Katherine Shulz talks to Anthony Bourdain:
I’m interested in this relationship between doing things right and doing things the way they’ve always been done. It’s almost like being right is synonymous with conforming to tradition.
Yeah, or with authenticity. There’s enormous respect and a romanticized reverence for what’s considered the “right” way—meaning, the classic way—and I think most chefs feel powerfully that one should know that before moving on. Like, “I’ve researched this, this is the way they were making it in 1700, goddamn it, and that’s the way it should be made.” Or: “This is the way they make laksa in Kuching and Borneo; that stuff I just had on Ninth Avenue is definitely not the same; ergo it’s wrong.” But, you know, what does “real” or “authentic” mean? The history of food is the history of migrating ingredients and occupation and foreign influences and accommodation.
I was reminded of these dilemmas in China, of course. Like all mildly well-informed Americans these days, I went over there well aware that the “Chinese food” served in the United States is not the food Chinese people eat. And I actually found myself a bit surprised to learn that the food I knew from home was (fortune cookies aside) in some ways more authentic than I realized. Kung pao chicken, for example, is a totally authentic Chinese dish. In China it’s a dish that’s prepared with sichuan peppercorns, which for many years were unavailable in the U.S. which led to the creation of a somewhat different American version of the dish, but I’ve had it both ways in the United States and even the non-peppercorn version is quite recognizable as the same food. And more to the point, substituting for unavailable ingredients is just integral to the concept of cooking, not some kind of nutty Americanism.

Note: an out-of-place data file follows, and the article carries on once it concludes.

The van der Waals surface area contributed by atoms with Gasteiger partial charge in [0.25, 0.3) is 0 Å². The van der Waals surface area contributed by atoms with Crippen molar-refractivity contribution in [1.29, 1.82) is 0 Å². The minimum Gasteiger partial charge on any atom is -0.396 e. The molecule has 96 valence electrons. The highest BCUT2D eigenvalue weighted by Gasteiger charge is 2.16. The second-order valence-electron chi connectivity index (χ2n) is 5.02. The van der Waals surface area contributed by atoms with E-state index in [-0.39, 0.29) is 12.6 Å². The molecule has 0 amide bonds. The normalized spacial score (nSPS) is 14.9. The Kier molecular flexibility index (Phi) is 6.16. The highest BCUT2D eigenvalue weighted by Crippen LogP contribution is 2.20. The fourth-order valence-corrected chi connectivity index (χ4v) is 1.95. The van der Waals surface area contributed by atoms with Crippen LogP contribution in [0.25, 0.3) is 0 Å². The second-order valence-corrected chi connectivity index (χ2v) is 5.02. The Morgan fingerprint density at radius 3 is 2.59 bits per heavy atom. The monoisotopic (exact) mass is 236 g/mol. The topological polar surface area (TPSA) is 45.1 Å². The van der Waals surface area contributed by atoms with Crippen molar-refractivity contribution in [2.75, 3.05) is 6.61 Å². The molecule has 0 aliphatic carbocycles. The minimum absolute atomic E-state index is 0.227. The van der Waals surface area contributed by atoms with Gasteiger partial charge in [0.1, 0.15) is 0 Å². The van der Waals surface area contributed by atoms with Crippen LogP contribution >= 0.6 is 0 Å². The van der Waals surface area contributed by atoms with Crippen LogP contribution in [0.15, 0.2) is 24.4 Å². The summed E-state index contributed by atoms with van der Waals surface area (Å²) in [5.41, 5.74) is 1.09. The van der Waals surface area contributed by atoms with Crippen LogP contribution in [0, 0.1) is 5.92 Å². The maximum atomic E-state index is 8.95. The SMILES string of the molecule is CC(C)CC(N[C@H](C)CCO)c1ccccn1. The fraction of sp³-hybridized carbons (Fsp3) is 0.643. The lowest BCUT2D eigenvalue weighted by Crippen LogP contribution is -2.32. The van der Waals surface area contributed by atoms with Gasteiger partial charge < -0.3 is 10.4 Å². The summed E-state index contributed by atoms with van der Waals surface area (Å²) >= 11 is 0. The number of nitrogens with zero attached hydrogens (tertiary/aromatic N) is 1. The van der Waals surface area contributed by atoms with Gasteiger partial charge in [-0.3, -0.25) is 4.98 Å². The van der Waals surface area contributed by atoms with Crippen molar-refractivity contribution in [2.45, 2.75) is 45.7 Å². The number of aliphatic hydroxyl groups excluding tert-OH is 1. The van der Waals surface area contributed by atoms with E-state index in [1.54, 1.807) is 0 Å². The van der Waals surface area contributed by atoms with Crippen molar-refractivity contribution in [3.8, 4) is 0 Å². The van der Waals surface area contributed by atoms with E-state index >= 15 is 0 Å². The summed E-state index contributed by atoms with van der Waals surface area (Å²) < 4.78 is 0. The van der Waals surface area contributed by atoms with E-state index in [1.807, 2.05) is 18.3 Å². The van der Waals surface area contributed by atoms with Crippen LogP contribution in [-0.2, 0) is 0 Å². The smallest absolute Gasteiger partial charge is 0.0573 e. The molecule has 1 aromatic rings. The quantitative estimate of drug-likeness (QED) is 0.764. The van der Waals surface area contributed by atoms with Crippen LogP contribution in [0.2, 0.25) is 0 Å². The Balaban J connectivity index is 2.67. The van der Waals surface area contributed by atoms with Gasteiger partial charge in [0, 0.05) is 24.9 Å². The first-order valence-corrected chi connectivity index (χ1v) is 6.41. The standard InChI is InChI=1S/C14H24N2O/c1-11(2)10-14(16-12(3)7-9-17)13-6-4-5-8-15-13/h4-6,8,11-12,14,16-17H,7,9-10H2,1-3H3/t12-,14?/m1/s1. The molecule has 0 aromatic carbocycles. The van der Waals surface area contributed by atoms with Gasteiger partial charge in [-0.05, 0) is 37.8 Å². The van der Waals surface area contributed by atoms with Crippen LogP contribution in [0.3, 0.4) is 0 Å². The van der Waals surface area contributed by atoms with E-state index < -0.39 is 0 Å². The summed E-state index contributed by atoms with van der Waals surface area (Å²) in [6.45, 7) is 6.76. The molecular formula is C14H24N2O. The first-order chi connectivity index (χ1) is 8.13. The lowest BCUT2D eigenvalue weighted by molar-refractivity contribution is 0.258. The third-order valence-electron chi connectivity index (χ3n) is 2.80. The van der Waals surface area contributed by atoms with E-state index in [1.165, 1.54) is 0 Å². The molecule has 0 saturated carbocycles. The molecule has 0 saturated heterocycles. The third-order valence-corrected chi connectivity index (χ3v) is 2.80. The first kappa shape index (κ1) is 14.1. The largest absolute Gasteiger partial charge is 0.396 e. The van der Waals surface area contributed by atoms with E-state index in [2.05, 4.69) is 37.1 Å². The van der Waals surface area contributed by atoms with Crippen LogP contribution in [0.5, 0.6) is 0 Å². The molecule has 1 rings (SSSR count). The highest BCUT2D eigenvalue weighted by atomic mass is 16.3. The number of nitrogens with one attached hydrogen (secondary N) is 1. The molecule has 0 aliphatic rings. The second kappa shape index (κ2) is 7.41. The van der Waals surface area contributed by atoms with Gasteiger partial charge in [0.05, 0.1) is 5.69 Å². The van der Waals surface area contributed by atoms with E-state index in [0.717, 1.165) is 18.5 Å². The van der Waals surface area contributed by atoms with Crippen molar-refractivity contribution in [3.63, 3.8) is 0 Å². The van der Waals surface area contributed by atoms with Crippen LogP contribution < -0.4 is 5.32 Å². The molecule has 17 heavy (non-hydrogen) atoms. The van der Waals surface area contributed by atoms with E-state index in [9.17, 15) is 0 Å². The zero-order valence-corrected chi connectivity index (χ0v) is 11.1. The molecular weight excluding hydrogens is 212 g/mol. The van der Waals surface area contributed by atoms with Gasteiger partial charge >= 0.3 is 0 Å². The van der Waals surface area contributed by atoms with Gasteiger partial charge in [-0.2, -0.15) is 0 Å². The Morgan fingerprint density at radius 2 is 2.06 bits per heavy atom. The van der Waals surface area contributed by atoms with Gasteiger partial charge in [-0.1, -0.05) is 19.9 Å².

And of course one thing that’s interesting about America is that we don’t perceive something to be inauthentic simply because it’s new. The KFC Double Down is a perfectly authentic American culinary innovation, just not something that’s tradition. But an American visiting China and looking for some authentic food probably wouldn’t stop by a Chinese KFC. And yet in some ways there’s nothing more authentic to any given country than the innovative menu-localizations dreamed up by multinational fast food chains. These enterprises have the power to globalize and homogenize cuisine and to an extent they do, but to the extent that their market research argues against doing so they’ve got their fingers on the pulse of local variation in a very real way.
But going to KFC doesn’t suit our tendency to essentialize foreign cultures as unchanging, and it also doesn’t particularly fit the traveler’s desire to eat something tasty. The latter impulse is a perfectly worthy one, but the former not so much. And you can indulge the latter impulse without appealing to any principles of authenticity.